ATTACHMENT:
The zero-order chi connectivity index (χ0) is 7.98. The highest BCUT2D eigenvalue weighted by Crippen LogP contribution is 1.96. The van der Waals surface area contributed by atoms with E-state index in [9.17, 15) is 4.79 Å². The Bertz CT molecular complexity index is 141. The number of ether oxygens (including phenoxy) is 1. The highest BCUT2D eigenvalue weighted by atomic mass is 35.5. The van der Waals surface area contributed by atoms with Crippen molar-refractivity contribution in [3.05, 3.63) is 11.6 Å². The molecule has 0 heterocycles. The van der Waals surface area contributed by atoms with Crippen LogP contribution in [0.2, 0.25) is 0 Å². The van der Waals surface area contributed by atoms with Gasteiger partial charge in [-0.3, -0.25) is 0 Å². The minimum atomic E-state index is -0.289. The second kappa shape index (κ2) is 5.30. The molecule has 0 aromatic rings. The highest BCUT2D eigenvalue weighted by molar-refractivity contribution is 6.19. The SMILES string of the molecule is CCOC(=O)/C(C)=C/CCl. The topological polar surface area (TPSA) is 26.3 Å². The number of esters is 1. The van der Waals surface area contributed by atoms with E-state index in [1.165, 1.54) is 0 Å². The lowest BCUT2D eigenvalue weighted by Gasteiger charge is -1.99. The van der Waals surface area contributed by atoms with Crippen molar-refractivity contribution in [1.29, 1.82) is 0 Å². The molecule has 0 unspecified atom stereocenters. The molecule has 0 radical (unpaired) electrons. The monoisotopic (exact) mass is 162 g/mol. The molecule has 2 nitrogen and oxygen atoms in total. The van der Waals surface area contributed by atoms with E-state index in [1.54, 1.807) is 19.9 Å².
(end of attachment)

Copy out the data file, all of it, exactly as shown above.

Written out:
The zero-order chi connectivity index (χ0) is 7.98. The highest BCUT2D eigenvalue weighted by Crippen LogP contribution is 1.96. The van der Waals surface area contributed by atoms with E-state index in [9.17, 15) is 4.79 Å². The Bertz CT molecular complexity index is 141. The number of ether oxygens (including phenoxy) is 1. The highest BCUT2D eigenvalue weighted by atomic mass is 35.5. The van der Waals surface area contributed by atoms with Crippen molar-refractivity contribution in [3.05, 3.63) is 11.6 Å². The molecule has 0 heterocycles. The van der Waals surface area contributed by atoms with Crippen LogP contribution in [0.2, 0.25) is 0 Å². The van der Waals surface area contributed by atoms with Gasteiger partial charge in [-0.3, -0.25) is 0 Å². The minimum atomic E-state index is -0.289. The second kappa shape index (κ2) is 5.30. The molecule has 0 aromatic rings. The highest BCUT2D eigenvalue weighted by molar-refractivity contribution is 6.19. The SMILES string of the molecule is CCOC(=O)/C(C)=C/CCl. The topological polar surface area (TPSA) is 26.3 Å². The number of esters is 1. The van der Waals surface area contributed by atoms with E-state index in [1.165, 1.54) is 0 Å². The lowest BCUT2D eigenvalue weighted by Gasteiger charge is -1.99. The van der Waals surface area contributed by atoms with Crippen molar-refractivity contribution in [1.29, 1.82) is 0 Å². The molecule has 0 unspecified atom stereocenters. The molecule has 0 radical (unpaired) electrons. The monoisotopic (exact) mass is 162 g/mol. The molecule has 2 nitrogen and oxygen atoms in total. The van der Waals surface area contributed by atoms with E-state index in [1.54, 1.807) is 19.9 Å².